On the other hand, a plasticizing agent of the type described may be added to the polystyrenetype plastic at any stag subsequent to the polymerization thereof. The plasticizing agent may be added in any desired manner, such as by masticating a mixture of the plastic and plasticizing agent on hot rolls until a uniform blend has been achieved. Another method comprises the addi tion of the plasticizing agent to a solution of the plastic in a suitable solvent, followed by removing the solvent, if desired, by any suitable method. This may involve distillation, which may be assisted by the use of steam and/or reduced pressures, working on hot rolls, spray drying, and the like.
The plasticized product then may be further processed, if desired. Thus, it may be subdivided to-form a molding powder, or it may be extruded to form rods, tubes, foil, film, and other shapes.
Other ingredients also may be incorporated in the polystyrene-type plastic prior to, during. or after the addition of. plasticizing agents of the type described herein, and such' additions may 4 be made prior to, durin or after the formation of the plastic. These additional ingredients may include one or more agents selected from a list comprising dyes, pigments, fillers, other plasticizing agents, rubber, both natural and synthetic.
and other resinous and/or plastic materials.
The polymerization of the styrene or substituted styrenes employed'in the preparation of plastic compositions of the type described herein may be carried out in any desired manner, such as by the application of heat. In addition, certain catalytic agents also may be employed, either alone or in conjunction with the simultaneous, or otherwise, application of heat. Examples of suitable catalytic agents are peroxides, such as hydrogen peroxide, benzoyl peroxide, and the like, metallic halides, metallic halide-organic solvent complexes, and contact agents such as clay, nvated clay, "alumina, silica gel, an the like.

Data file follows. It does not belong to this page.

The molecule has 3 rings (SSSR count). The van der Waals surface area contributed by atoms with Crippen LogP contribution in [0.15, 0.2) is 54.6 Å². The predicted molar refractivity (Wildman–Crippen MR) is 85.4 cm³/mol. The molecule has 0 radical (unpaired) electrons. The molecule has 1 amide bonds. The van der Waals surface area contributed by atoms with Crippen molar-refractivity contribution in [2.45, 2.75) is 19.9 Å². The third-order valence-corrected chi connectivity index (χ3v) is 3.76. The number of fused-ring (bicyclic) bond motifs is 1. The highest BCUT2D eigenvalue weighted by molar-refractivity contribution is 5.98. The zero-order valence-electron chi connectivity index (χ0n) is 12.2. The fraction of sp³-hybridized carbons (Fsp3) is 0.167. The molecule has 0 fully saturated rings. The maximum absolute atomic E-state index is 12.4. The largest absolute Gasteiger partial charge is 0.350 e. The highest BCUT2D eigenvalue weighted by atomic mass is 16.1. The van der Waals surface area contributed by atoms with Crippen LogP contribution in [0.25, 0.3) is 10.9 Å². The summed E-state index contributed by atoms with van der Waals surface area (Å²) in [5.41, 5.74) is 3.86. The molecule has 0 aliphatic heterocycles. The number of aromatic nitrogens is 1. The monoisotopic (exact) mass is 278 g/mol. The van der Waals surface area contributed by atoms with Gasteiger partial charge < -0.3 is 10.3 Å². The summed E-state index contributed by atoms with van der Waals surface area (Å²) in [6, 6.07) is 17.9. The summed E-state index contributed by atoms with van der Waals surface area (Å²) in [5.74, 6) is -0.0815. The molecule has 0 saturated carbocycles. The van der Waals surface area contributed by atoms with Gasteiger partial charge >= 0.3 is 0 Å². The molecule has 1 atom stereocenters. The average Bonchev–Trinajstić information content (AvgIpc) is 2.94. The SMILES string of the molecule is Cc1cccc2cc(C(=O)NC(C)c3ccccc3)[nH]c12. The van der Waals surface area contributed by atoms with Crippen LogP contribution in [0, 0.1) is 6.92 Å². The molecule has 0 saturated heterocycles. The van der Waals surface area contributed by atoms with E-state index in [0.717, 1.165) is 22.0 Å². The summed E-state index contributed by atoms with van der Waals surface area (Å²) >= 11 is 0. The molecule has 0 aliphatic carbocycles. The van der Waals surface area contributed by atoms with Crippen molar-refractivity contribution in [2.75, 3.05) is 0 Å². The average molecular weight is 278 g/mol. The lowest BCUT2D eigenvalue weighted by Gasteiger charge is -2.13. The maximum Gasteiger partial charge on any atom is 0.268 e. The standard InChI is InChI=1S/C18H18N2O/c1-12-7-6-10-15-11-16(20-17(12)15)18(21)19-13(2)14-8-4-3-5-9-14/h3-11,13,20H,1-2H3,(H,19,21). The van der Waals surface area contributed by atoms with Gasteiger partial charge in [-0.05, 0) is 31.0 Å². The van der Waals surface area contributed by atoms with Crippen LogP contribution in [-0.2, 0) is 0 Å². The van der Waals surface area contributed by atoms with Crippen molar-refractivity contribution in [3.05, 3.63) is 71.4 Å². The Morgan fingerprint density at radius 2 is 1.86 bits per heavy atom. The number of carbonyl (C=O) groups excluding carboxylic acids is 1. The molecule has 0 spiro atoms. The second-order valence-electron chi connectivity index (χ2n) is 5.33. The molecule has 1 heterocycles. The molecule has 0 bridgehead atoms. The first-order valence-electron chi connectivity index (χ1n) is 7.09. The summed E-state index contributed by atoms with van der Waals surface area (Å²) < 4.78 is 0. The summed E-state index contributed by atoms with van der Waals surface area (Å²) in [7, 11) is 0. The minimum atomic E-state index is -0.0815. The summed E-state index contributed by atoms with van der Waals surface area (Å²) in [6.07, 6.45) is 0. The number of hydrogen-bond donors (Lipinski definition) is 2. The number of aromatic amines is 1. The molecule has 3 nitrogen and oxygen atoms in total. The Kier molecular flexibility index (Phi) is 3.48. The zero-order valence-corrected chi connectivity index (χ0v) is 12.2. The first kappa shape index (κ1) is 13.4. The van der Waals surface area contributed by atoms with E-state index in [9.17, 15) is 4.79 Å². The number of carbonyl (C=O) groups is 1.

The advantages to be obtained by the use of my plasticizing agents over those used heretofore may be illustrated by the following examples.
Example 1 A mixture of 5 parts of dibutoxethyl phthalate and 95 parts of monomeric styrene was placed in a cylindrical container, after which an aluminum rod /4" in diameter and sumciently long to project above the surface of the monomeric styrene, also was placed in the container. The monomeric styrene then was polymerized by heating for 72 hours at 120 C., 48 hours at 140 C., and 20 hours at 65 C.
Upon removing the polystyrene casting containing the metallic insert from the container, and permitting it to stand overnight, definite signs of cracking were observed. The majority of these cracks originated on the surface of the metallic insert within the casting and penetrated the plastic mass for considerable distances. At the end of one week's storage, the casting was cracked to an extent suflicient to render it useless for any commercial application.
The experiment was repeated, using a number of other commercial plasticizing agents, with the following results.
In addition to cracking, the majority of the plasticized castings listed showed excessive blushing, crazing, checking, pitting, or other surface imperfections after the indicated storage periods.
The following experiments will serve to illustrate the greatly improved results to be obtained by the use of esters of the type described herein as plasticizing agents for polystyrene-type plastics.
Example 2 A casting similar to that obtained in Example 1 was prepared by the polymerization of a mixture of 5 parts of undecyl stearate and parts of monomeric styrene. I v